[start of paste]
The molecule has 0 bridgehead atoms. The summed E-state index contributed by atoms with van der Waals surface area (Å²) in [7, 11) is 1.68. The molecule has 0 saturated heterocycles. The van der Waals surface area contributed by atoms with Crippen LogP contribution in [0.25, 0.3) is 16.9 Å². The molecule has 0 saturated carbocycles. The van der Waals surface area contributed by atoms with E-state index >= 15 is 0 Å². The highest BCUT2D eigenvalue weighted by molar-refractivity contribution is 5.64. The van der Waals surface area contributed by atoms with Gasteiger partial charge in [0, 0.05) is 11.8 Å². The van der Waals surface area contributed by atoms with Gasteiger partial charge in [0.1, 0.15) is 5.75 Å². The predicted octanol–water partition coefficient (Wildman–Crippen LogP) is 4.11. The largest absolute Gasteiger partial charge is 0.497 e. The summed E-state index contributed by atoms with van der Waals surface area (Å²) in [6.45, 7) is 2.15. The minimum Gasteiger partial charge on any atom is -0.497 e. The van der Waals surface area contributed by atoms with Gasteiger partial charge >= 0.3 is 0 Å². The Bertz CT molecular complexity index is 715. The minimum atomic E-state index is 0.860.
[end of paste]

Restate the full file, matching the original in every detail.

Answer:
The molecule has 0 bridgehead atoms. The summed E-state index contributed by atoms with van der Waals surface area (Å²) in [7, 11) is 1.68. The molecule has 0 saturated heterocycles. The van der Waals surface area contributed by atoms with Crippen LogP contribution in [0.25, 0.3) is 16.9 Å². The molecule has 0 saturated carbocycles. The van der Waals surface area contributed by atoms with E-state index >= 15 is 0 Å². The highest BCUT2D eigenvalue weighted by molar-refractivity contribution is 5.64. The van der Waals surface area contributed by atoms with Gasteiger partial charge in [0, 0.05) is 11.8 Å². The van der Waals surface area contributed by atoms with Gasteiger partial charge in [0.1, 0.15) is 5.75 Å². The predicted octanol–water partition coefficient (Wildman–Crippen LogP) is 4.11. The largest absolute Gasteiger partial charge is 0.497 e. The summed E-state index contributed by atoms with van der Waals surface area (Å²) in [6.45, 7) is 2.15. The minimum Gasteiger partial charge on any atom is -0.497 e. The van der Waals surface area contributed by atoms with Gasteiger partial charge >= 0.3 is 0 Å². The Bertz CT molecular complexity index is 715. The minimum atomic E-state index is 0.860.